October 4, 2016 § 6 Comments
Officially, I’m Brevity‘s Social Media Editor. What that means is I blog here, tweet, help boost the signal on Facebook posts and tweets by/about Brevity‘s journal and blog, and keep an eye out for trends in the literary internet, many of which I report back to you, our Gentle Readers. I also maintain my own social media–Facebook, Twitter, Instagram, and an occasional personal blog post.
I’m often asked–and I see writers agonizing about–what social media we “should” have. In particular, whether it’s worth it to have a Facebook page for our “author self” as well as a personal profile.
If you’ve already decided Facebook isn’t for you, or you don’t enjoy social media at all, feel free to skip this post. Go write something. But if you’re wondering about Facebook pages vs profiles, here’s the skinny:
Facebook pages are only useful if your agent insists you have one and you have ten thousand likes. Even then, 90% of your followers won’t see 90% of your posts, unless you pay.
Sad, but true. The way Facebook’s algorithms function (as of October 2016) makes pages without paid advertising more or less useless. People will only see your posts if they visit the actual page, on purpose. (Notice that the Brevity “page” is actually a group, which gives us more engagement with Gentle Readers, but requires more time to monitor and maintain.)
You may want one anyway. Facebook pages are useful if you are very concerned about online privacy. Your agent or publisher may insist you have one. And if you do, you may as well copy-paste all your writing-related statuses over there. It’s nice to refer people to, and to show off all your reviews in one place. About every six months, ask all the people you know to like your page, so that you gradually build an audience of people who have volunteered to hear from you. Other than that, leave it alone unless you’re embarking on a specific social media campaign–it’s one more thing sucking your time away from writing.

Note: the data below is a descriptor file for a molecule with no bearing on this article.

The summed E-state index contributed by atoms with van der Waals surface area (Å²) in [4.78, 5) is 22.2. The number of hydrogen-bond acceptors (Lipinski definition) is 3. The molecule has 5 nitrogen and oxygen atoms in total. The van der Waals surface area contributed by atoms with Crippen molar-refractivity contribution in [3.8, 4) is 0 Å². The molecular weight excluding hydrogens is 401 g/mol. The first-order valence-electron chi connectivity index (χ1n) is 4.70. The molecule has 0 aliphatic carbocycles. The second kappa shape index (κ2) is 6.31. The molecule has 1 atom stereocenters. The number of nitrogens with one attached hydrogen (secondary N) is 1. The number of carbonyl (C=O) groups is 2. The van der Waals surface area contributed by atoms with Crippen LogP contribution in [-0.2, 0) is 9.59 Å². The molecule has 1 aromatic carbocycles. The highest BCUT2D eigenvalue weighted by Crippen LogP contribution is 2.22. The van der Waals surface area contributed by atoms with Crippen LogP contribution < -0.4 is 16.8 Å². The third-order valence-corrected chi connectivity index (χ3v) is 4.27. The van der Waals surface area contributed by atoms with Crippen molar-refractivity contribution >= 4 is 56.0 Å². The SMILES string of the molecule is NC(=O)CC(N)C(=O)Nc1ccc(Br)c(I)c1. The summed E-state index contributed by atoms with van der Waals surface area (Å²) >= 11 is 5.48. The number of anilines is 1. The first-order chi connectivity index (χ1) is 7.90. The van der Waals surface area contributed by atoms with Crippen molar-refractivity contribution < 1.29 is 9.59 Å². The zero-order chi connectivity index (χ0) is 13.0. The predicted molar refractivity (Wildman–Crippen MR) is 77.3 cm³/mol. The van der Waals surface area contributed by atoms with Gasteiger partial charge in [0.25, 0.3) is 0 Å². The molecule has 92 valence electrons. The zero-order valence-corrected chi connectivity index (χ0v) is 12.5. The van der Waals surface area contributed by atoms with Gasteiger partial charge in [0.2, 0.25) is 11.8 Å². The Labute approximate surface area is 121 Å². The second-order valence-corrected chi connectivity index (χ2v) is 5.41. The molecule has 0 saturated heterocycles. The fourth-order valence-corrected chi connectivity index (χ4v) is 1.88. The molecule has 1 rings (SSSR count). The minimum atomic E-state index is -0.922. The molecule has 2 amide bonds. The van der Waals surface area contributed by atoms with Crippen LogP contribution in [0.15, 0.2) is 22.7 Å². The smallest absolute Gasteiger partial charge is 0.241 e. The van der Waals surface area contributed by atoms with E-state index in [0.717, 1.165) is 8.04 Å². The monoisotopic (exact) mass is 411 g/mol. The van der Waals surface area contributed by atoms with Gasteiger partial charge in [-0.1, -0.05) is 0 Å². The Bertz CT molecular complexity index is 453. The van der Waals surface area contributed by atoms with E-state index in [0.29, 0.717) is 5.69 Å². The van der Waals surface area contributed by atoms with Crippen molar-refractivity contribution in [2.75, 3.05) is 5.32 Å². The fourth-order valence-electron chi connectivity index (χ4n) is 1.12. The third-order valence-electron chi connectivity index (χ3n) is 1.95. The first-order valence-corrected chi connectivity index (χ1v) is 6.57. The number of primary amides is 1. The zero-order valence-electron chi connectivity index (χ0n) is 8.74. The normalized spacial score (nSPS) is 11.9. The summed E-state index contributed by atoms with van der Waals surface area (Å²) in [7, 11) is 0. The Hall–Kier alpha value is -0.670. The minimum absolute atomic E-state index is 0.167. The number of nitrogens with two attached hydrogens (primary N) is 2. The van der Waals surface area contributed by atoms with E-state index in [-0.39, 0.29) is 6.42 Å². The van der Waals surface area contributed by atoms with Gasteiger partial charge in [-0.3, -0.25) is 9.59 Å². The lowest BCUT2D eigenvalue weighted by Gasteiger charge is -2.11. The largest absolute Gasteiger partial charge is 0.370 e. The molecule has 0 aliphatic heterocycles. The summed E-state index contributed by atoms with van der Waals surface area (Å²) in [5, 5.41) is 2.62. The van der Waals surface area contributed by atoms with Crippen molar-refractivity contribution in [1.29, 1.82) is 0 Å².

You don’t need a Facebook page if you’re OK with less privacy. As far as I’m concerned, Facebook is my public face. It’s not a private sharing space. I don’t friend back everyone who friends me, and I don’t post anything I’m embarrassed to share with the world. Right now, I’m also small-time enough that connecting personally with readers is still doable and desirable. For me, this goes hand in hand with the idea that the internet isn’t really a private place, and if I’m ever a big enough deal to get paparazzi-d, they’ll find anything I ever put out there. So it might as well be words I chose.
If you choose to use your personal Facebook page as your public face, don’t post things you don’t want strangers reading/seeing, and check your privacy settings for anything you want to limit to friends or a specific list. Remember that you don’t have to friend everyone back and clog your own feed with the rainbow-pug memes of a thousand strangers–when someone friend-requests you, they become your follower and see your public posts. It can be worth it to spend 5-10 minutes liking and commenting on the posts of people you don’t know well, but who you would like to have become your readers and your far-flung connections–your posts show up more in the feeds of people you engage with. Every day, think a little more about crafting your posts so that you’re revealing what you choose, and you’re pleased to have a stranger see them.
Yes, this can feel a little fake. A little dishonest. Even creepy. But I’m a confessional nonfiction essayist, and my brand is personal me. And “personal me” is a curated, purposeful presentation of subjects I genuinely care about and engage with, much like a “personal” essay. Every time I post, I’m practicing writing to be read. Every time I post, I’m aware that people I don’t know personally are reading it–and I’m pretty happy about that.
Allison K Williams is Brevity’s Social Media Editor and the author of Seven Drafts: Self-Edit Like a Pro from Blank Page to Book. Want writing news, events, and upcoming webinars? Join the A-List!